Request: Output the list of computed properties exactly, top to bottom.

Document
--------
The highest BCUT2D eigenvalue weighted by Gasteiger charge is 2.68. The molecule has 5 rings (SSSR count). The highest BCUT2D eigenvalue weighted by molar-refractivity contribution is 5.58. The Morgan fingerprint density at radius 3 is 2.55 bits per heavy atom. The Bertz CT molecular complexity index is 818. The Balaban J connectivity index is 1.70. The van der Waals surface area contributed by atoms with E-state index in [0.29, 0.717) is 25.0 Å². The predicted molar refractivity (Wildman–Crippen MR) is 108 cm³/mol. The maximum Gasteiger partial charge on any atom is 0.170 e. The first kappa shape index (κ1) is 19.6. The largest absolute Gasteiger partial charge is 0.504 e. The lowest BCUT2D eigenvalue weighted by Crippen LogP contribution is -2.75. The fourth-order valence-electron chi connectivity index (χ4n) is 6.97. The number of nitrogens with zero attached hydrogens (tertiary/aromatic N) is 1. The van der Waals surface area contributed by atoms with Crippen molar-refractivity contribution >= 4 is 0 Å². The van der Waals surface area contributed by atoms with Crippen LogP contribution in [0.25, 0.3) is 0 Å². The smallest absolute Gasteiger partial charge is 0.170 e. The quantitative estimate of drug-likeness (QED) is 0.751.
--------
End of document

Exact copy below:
The highest BCUT2D eigenvalue weighted by Gasteiger charge is 2.68. The molecule has 5 rings (SSSR count). The highest BCUT2D eigenvalue weighted by molar-refractivity contribution is 5.58. The Morgan fingerprint density at radius 3 is 2.55 bits per heavy atom. The Bertz CT molecular complexity index is 818. The Balaban J connectivity index is 1.70. The van der Waals surface area contributed by atoms with E-state index in [0.29, 0.717) is 25.0 Å². The predicted molar refractivity (Wildman–Crippen MR) is 108 cm³/mol. The maximum Gasteiger partial charge on any atom is 0.170 e. The first kappa shape index (κ1) is 19.6. The largest absolute Gasteiger partial charge is 0.504 e. The lowest BCUT2D eigenvalue weighted by Crippen LogP contribution is -2.75. The fourth-order valence-electron chi connectivity index (χ4n) is 6.97. The number of nitrogens with zero attached hydrogens (tertiary/aromatic N) is 1. The van der Waals surface area contributed by atoms with Crippen molar-refractivity contribution >= 4 is 0 Å². The van der Waals surface area contributed by atoms with Crippen LogP contribution in [0.25, 0.3) is 0 Å². The smallest absolute Gasteiger partial charge is 0.170 e. The quantitative estimate of drug-likeness (QED) is 0.751.